Nowdays perhaps all visitors to Prague make their way to Old Town Square at all times of the day and on the stroke of every hour admire the run of the HOROLOGE (ASTRONOMICAL HOURS)
situated on the Old Town Hall.It is controlled by a very complicated mechanism from the Middle Ages.It seems that it gained its oldest form as long ago as 1410, when it was made by the clockmaker Mikuláš of Kadaň.The horologe was reconstructed at the end of the 15th and again in the mid-16th century.The clock also underwent later repairs (for example, its statuettes were destroyed by fire in 1864 and after 1945 they were renewed).A part of the horologe was damaged by gunfire from Nazi tanks in May 1945, but its mechanisms and outer appearance have still their original medieval form.The lowest part of the horologe, the calendarium, is also the youngest part.The course of village life (12 outer medallions) and the signs of the Zodiac (12 inner medallions) are depicted on it.Situated on the sides of the calendarium are statuettes of burghers and an angel.
The middle part of the horologe is occupied by a complicated sphere (a term of medieval astronomy indicating that the Earth is the centre of the universe).It measures time and shows the movement of the Moon and the Sun between the signs of the Zodiac.
In the two small windows in the uppermost part of the horologe a procession of the Apostles can be seen on the stroke of every hour and before them a skeleton, the symbol of death, tolls a passing-bell by means of a rope and raises an hour –glass.After the Apostles a cock shakes its wings and crows in a niche above the small windows.Another part of the horologe is an allegorical statue of a Turk, obviously recalling the Turkish invasion of Europe in the 16th and 17th centuries, and two figures representing human miserliness and vanity.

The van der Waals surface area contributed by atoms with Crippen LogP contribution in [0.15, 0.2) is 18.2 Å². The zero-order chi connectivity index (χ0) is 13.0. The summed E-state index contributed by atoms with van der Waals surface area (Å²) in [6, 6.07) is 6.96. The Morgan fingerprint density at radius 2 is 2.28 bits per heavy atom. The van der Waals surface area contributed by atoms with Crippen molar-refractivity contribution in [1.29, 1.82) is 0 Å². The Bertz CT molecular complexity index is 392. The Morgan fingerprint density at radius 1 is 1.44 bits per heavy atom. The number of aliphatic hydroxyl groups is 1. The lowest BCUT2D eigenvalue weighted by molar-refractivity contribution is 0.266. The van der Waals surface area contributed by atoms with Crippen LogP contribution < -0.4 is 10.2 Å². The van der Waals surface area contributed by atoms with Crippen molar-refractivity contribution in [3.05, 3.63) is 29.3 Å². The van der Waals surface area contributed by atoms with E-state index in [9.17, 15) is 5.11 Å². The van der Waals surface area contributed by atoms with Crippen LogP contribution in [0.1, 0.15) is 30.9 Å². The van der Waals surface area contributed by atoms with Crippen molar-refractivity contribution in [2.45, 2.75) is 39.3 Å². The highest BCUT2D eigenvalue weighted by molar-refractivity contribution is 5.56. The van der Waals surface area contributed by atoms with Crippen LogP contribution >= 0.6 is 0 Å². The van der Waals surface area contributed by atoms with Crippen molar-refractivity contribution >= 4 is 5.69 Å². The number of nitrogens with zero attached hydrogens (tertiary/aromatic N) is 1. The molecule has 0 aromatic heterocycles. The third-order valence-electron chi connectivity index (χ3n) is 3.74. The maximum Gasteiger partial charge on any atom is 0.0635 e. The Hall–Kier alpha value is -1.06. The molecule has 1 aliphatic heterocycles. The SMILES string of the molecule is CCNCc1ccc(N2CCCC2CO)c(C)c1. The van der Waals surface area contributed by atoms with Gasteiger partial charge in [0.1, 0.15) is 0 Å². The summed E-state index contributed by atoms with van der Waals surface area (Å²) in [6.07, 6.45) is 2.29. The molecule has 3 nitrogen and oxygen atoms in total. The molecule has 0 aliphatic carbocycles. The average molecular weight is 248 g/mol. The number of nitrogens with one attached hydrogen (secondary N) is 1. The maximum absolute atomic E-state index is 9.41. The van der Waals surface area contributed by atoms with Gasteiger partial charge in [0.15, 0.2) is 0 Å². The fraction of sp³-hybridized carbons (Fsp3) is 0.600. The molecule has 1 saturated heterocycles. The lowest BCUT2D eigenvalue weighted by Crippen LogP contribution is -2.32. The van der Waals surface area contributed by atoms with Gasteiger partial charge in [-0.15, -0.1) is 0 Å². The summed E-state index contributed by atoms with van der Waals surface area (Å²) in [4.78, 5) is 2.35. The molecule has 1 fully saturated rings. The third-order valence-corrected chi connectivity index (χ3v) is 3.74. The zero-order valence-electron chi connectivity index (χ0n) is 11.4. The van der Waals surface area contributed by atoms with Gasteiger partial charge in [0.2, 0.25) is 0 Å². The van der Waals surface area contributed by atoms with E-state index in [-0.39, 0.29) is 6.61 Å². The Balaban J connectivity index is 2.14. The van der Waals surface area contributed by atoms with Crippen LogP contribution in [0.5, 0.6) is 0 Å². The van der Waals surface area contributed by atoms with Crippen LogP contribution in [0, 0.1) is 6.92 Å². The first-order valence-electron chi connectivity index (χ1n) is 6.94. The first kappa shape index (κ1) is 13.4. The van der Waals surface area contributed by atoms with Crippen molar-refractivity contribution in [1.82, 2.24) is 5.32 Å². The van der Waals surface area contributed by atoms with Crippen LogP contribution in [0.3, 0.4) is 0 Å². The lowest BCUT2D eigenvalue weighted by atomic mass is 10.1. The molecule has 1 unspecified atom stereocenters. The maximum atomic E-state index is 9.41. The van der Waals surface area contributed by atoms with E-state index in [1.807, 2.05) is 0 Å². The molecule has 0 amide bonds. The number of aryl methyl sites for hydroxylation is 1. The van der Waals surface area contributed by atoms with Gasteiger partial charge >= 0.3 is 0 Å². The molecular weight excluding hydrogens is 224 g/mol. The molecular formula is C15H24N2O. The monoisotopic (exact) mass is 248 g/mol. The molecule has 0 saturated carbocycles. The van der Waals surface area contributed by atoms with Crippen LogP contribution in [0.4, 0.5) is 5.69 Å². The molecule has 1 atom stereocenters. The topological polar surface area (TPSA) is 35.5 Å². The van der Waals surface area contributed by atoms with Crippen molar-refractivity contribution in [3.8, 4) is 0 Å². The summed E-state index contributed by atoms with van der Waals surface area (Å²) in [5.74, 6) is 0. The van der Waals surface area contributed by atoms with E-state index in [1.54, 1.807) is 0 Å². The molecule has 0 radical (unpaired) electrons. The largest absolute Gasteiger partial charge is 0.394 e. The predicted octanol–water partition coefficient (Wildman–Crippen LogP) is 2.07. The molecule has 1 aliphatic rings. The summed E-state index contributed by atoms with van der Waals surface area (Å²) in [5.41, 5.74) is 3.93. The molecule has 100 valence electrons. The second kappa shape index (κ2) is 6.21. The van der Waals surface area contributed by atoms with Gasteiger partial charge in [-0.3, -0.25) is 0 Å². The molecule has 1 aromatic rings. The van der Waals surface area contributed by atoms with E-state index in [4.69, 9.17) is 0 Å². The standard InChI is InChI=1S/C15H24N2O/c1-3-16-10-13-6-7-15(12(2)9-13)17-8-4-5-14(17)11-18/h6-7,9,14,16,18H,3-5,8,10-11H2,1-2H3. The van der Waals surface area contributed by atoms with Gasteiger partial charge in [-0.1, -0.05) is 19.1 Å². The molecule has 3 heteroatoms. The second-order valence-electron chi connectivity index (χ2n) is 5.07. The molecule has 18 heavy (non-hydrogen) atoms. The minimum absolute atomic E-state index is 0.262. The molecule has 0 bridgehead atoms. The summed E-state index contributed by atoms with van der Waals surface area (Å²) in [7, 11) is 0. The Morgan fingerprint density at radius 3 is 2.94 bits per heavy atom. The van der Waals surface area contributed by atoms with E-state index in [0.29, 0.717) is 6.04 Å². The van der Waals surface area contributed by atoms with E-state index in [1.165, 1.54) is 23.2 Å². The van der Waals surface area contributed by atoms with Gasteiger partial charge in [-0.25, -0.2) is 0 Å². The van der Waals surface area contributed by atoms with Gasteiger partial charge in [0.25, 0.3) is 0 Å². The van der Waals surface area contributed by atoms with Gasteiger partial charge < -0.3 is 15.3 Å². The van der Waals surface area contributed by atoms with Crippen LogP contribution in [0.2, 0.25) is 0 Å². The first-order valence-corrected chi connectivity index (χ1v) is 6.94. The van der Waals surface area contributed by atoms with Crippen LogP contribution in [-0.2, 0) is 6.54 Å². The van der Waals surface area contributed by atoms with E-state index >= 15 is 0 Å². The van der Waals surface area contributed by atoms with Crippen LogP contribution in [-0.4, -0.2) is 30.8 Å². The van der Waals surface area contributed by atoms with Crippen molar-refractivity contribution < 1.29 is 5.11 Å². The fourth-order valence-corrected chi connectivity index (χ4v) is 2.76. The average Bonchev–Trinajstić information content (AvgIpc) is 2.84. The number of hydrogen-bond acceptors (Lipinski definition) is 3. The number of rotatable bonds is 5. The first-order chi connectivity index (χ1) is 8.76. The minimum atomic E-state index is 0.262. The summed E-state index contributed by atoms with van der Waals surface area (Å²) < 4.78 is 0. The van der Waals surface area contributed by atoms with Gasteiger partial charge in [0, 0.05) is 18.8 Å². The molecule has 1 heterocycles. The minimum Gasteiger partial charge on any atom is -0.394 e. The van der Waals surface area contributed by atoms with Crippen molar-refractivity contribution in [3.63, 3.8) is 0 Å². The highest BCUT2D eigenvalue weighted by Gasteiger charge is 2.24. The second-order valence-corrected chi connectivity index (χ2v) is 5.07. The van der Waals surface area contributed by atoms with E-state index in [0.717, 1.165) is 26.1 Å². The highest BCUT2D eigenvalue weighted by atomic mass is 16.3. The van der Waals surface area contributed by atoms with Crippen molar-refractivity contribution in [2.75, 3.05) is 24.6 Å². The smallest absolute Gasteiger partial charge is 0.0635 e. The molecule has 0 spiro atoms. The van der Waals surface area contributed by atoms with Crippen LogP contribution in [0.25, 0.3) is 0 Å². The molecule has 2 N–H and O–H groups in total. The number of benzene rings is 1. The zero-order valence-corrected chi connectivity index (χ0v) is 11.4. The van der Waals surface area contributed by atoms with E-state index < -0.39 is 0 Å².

The horologe is, however, only a small part of the present OLD TOWN HALL, which originated gradually from a whole complex of buildings.Originally the Gothic corner house, to which a square tower was added in 1364, was the seat of the Town Council from 1338.The oriel of a chapel was adjoined to its eastern side and the horologe was placed on its southern side.In 1470-1480 this facade was provided with a decorative Gothic portal which now serves as the main entrance to the Town Hall.
In the latter half on the 14th century the Town Hall was enlarged by the addition of another house, decorated in 1520 with a Renaissance window above which we can read the Latin inscription Praga – caput regni (Prague – the capital of the kingdom).After the mid-15th century a third house, reconstructed in Neo-Renaissance style in 1878, became the property of the community.And, finally, the house called At the Cock, of Gothic origin with an Empire facade, became the last part of the Town Hall complex.A Romanesque room has been preserved in the basement of this house, while Renaissance ceilings and wall paintings can be seen in a preserved state on its first floor.In 1610 the complex of Town Hall buildings of the present was enlarged still further by the building-on of the Renaissance house called U minuty (At the Minute), whose biblical and classical motifs.
During the Prague Uprising, on 8 May, 1945, one day before the end of the war, the Old Town Hall was severely damaged by gunfire and later by fire during which the whole of the Neo-Gothic eastern and northern wings were destroyed.